Consider a common wedding vow phrase: “…In sickness and in health, to love and to cherish, from this day forward…” most likely, the majority of people who repeat those words are sincere in their promise to provide their partner with unwavering affection, care and attentiveness in any situation. But when a person develops chronic pain, even the most solid of marriages can be tested. What’s more, pain can impact other relationships, both within families and among friends.

During the holidays, when we place special emphasis on our relationships, with all of their benefits and trials, it becomes even more important to reflect on how pain affects those connections and how to improve them.


Health care providers, caregivers and those who live with chronic pain know that pain can affect every aspect of life. One of the most devastating casualties can be relationships — from an intimate partnership to a casual connection with a coworker. The primary reason for this, says Kevin E. Wilson, PhD, a clinical faculty member of Wake Forest University School of Medicine’s Pain Fellowship Program, is that chronic pain is a form of chronic stress.

“It’s a stress that affects all areas of life, including relationships,” explains Dr. Wilson. “It changes the rules on how a person interacts with spouses, families and everyone.”

When the constant stress of pain invades interpersonal relationships, the results can be damaging:

HIGH DIVORCE RATES: Illnesses like chronic pain are associated with higher-than-average divorce rates.

LOSS OF SELF-ESTEEM: “Many people [with chronic pain] will feel useless or unable to contribute,” says Dr. Wilson. “This causes families and couples to go through a lot of role changes.”

LACK OF SEXUAL INTIMACY: Whether it’s due to medication side effects or pain itself, sexual relationships often suffer. The loss of sexual intimacy may strain a couple’s sense of closeness and bonding.

FEELINGS OF GUILT: Guilt can afflict both the person with pain and his or her loved one. The person with pain may feel guilty for not being able to participate in formerly shared activities, from housekeeping to outings with friends. The loved one may experience guilt for being able to spend time away from home or do things the person with pain can’t.

LOSS OF FRIENDSHIPS: The isolation caused by chronic pain may cause some people to distance themselves or cut off ties, including friendships.

EMOTIONAL ISSUES: Depression and anxiety are common in people with pain. These conditions not only negatively impact the pain sufferer, but also alienate his or her loved ones.

Thus, a challenging dynamic often emerges. Pain can lead to stress. Stress can compromise relationships. Strained relationships lead to more stress. According to Dr. Wilson, “We know that additional stress aggravates pain. So this vicious cycle can form, and it’s one that’s difficult to break.”


Fortunately, difficult doesn’t mean impossible. Consider these strategies for maintaining strong, healthy relationships.


It may seem like a no-brainer, but reducing your pain is the best way to limit its influence on your relationships. Therefore, successful pain management is critical. This can mean addressing the root causes of your pain condition, exploring possible treatments, seeing a pain specialist who can help you manage your symptoms and learning coping strategies. In addition, Dr. Wilson suggests incorporating stress management into your pain therapy program. Doing so will help you cope with pain and relationship issues better.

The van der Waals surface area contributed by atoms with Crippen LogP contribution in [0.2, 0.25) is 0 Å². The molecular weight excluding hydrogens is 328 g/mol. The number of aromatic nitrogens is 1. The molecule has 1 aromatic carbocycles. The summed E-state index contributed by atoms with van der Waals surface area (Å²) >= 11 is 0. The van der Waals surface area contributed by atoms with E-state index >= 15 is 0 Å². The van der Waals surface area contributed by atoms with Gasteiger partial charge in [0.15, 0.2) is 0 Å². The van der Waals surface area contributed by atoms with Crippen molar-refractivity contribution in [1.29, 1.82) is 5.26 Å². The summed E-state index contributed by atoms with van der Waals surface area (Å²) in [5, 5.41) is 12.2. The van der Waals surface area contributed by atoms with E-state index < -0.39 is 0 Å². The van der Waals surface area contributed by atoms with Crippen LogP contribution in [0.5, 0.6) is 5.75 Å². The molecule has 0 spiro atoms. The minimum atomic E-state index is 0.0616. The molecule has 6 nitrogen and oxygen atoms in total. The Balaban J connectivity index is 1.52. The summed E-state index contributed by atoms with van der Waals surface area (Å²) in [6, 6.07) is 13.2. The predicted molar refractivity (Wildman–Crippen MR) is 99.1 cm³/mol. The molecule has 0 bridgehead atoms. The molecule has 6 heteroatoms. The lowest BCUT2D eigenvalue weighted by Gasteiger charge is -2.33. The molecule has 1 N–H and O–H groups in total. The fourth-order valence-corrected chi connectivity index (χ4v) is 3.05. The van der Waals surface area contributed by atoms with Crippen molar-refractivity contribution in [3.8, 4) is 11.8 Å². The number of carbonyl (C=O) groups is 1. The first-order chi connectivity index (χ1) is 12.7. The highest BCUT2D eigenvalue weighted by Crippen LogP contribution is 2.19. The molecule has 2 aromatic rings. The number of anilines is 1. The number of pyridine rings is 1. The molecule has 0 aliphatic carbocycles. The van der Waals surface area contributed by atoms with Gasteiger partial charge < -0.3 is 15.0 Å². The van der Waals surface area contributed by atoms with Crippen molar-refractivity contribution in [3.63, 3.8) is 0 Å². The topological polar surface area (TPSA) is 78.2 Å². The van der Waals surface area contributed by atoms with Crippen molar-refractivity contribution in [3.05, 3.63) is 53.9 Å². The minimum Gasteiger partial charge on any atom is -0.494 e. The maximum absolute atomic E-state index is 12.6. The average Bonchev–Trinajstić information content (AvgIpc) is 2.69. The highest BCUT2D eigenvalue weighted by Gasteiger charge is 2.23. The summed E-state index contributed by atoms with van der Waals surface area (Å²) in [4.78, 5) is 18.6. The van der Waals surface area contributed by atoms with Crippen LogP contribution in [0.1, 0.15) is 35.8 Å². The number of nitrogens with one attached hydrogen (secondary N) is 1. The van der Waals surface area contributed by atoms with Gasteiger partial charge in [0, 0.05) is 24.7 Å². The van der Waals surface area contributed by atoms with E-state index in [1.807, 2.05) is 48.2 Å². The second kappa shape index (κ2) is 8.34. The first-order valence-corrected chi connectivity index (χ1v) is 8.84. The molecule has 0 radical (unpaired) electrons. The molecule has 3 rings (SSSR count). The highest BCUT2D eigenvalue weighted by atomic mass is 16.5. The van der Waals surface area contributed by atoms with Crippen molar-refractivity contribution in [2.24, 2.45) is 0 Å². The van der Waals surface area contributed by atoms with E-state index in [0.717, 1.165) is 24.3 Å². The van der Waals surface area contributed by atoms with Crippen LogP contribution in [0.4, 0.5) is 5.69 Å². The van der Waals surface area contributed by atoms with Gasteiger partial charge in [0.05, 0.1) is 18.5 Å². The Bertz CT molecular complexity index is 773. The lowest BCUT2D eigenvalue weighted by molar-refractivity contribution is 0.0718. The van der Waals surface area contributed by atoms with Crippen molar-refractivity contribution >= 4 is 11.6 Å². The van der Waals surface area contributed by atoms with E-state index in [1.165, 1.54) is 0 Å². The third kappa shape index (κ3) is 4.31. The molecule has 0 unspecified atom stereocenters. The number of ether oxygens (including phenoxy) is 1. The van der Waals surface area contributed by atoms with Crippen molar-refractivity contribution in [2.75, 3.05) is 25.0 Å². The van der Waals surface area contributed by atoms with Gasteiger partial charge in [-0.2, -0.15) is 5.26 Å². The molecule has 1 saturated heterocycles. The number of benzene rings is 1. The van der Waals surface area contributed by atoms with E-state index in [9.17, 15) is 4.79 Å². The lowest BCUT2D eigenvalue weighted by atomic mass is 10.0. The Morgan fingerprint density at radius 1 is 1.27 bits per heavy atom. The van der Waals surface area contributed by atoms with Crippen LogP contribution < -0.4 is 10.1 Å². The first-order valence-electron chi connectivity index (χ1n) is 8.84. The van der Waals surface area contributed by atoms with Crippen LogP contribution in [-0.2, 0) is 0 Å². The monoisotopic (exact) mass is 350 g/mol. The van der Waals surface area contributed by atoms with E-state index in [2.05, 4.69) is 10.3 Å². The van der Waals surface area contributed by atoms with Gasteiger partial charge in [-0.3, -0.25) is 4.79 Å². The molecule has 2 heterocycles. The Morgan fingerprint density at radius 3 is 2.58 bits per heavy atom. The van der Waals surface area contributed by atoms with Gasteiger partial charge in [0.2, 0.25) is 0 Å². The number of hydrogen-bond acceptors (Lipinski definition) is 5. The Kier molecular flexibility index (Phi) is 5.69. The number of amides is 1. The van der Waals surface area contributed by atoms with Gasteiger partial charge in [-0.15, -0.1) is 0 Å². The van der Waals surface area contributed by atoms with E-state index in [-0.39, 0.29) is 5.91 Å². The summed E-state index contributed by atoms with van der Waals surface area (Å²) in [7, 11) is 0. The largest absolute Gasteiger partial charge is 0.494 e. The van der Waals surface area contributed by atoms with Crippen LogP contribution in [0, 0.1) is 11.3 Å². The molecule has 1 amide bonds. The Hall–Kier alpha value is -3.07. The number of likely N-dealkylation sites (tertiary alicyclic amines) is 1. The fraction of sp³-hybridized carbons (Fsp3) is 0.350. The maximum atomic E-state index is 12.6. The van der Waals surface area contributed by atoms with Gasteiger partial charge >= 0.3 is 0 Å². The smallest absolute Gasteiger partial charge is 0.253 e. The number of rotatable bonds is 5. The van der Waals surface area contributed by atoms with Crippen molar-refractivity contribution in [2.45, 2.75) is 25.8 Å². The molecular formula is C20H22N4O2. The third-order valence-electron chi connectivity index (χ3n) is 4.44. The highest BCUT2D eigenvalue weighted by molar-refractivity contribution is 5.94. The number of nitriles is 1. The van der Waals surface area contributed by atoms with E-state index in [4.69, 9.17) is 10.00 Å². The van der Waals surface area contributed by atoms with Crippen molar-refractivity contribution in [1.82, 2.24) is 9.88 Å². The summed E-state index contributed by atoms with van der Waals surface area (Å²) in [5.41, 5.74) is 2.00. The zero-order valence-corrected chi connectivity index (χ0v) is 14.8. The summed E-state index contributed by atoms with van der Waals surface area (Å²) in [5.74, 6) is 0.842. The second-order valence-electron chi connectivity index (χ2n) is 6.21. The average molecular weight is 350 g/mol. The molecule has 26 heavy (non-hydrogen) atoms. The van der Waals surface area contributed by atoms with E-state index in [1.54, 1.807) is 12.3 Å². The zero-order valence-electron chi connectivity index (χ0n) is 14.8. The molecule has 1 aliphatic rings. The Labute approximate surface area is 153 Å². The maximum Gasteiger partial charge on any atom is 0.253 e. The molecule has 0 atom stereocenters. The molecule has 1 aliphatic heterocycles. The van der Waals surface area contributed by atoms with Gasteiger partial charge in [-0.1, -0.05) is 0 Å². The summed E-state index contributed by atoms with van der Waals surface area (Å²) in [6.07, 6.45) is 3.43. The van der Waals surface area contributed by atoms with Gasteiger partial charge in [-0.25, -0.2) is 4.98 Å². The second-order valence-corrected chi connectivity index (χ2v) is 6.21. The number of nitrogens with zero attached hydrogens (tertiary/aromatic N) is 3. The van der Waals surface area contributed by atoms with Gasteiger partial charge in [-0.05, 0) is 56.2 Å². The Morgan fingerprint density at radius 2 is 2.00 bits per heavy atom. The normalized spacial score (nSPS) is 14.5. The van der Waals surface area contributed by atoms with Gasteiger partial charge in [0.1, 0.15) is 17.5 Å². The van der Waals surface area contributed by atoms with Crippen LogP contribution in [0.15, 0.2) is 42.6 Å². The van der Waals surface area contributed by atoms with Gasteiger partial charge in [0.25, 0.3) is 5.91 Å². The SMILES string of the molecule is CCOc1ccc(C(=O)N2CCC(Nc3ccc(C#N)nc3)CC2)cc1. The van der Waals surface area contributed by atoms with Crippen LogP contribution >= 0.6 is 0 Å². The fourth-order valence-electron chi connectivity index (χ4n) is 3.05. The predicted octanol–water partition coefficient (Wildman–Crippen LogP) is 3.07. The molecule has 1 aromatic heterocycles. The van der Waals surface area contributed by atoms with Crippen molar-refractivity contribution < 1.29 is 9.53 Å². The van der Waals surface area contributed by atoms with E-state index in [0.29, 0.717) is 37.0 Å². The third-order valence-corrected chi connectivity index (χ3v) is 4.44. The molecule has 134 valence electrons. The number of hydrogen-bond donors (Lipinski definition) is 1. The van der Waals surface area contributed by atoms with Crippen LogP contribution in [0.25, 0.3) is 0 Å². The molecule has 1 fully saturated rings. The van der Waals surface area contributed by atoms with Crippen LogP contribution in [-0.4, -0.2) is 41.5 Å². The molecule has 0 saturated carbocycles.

When it comes to how pain affects a relationship, there’s a big distinction between acute pain and chronic pain, says Linda S. Ruehlman, PhD, a health psychologist, pain researcher and co-founder of Goalistics, LLC, a service that provides online tools to those who suffer from chronic pain.

“With acute pain, as when someone breaks a leg, the person’s partner is going to be pretty solicitous with their help,” says Dr. Ruehlman. “But once pain becomes ongoing, that kind of response is often not helpful. It can put the person with pain in a position of weakness, almost an ongoing ‘patient’ role, and that’s not a good way to see oneself.” Dr. Ruehlman suggests an honest selfevaluation. “Use the mentality that the more you can do yourself, the better. And if there’s something that you really can’t or shouldn’t do, ask for help,” she says.

“The person with pain walks a fine line,” says Dr. Wilson. “You have to be assertive about your needs, but you don’t want to be too demanding. That kind of balance often takes some work between people.”

Dr. Wilson also points out that a person’s loved ones need to follow this advice as well. “Sometimes they mean well but are reinforcing the wrong behavior in the person in pain, which can only make that person feel helpless and useless,” he says. “If you’re a spouse or family member of someone with pain, try to meet their needs without smothering and being overly attentive. You don’t want to foster passive, dependent behavior. You want to encourage them to reach their potential, whatever that is.”


Spending time with those you care about is what makes life full and enjoyable. If you suffer from chronic pain, however, pleasurable moments can come at a price.

“It’s important to find some form of enjoyment with your spouse and family,” says Dr. Wilson. “This may mean choosing to participate in activities even though you may experience a temporary increase in pain. You really have to look at hurt versus harm. As long as you’re not doing anything harmful to your condition, tolerating a temporary pain escalation may be necessary to maintain closeness with those you love. Don’t let the fear of pain interfere with important life events.”